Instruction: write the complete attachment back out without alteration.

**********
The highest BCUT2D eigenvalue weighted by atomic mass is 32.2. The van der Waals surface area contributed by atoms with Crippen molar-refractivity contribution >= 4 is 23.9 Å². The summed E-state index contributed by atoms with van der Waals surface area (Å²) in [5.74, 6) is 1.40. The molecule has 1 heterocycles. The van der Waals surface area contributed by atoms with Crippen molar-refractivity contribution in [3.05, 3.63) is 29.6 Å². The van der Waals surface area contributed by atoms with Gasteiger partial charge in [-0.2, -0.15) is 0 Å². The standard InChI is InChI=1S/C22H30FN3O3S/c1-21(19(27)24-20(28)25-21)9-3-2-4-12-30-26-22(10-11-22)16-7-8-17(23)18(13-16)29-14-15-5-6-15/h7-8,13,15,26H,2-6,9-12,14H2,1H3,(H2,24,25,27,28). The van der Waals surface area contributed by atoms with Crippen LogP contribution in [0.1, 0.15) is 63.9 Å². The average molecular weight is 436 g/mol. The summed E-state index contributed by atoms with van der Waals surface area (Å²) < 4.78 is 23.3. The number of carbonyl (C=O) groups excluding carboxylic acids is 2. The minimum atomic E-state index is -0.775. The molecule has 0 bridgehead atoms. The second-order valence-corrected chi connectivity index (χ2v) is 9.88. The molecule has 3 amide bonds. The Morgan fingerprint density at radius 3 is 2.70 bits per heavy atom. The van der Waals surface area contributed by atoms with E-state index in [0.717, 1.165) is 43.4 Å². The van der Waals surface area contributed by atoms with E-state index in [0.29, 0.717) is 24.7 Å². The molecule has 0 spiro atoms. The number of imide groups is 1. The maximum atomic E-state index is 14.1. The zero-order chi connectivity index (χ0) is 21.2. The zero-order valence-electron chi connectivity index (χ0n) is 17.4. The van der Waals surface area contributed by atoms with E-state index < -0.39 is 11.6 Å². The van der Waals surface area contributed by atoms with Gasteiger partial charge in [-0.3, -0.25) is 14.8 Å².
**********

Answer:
The highest BCUT2D eigenvalue weighted by atomic mass is 32.2. The van der Waals surface area contributed by atoms with Crippen molar-refractivity contribution >= 4 is 23.9 Å². The summed E-state index contributed by atoms with van der Waals surface area (Å²) in [5.74, 6) is 1.40. The molecule has 1 heterocycles. The van der Waals surface area contributed by atoms with Crippen molar-refractivity contribution in [3.05, 3.63) is 29.6 Å². The van der Waals surface area contributed by atoms with Gasteiger partial charge in [-0.2, -0.15) is 0 Å². The standard InChI is InChI=1S/C22H30FN3O3S/c1-21(19(27)24-20(28)25-21)9-3-2-4-12-30-26-22(10-11-22)16-7-8-17(23)18(13-16)29-14-15-5-6-15/h7-8,13,15,26H,2-6,9-12,14H2,1H3,(H2,24,25,27,28). The van der Waals surface area contributed by atoms with Crippen LogP contribution in [0.1, 0.15) is 63.9 Å². The average molecular weight is 436 g/mol. The summed E-state index contributed by atoms with van der Waals surface area (Å²) < 4.78 is 23.3. The number of carbonyl (C=O) groups excluding carboxylic acids is 2. The minimum atomic E-state index is -0.775. The molecule has 0 bridgehead atoms. The second-order valence-corrected chi connectivity index (χ2v) is 9.88. The molecule has 3 amide bonds. The Morgan fingerprint density at radius 3 is 2.70 bits per heavy atom. The van der Waals surface area contributed by atoms with E-state index in [0.717, 1.165) is 43.4 Å². The van der Waals surface area contributed by atoms with E-state index in [0.29, 0.717) is 24.7 Å². The molecule has 0 spiro atoms. The number of imide groups is 1. The maximum atomic E-state index is 14.1. The zero-order chi connectivity index (χ0) is 21.2. The zero-order valence-electron chi connectivity index (χ0n) is 17.4. The van der Waals surface area contributed by atoms with E-state index < -0.39 is 11.6 Å². The van der Waals surface area contributed by atoms with Gasteiger partial charge in [-0.3, -0.25) is 14.8 Å².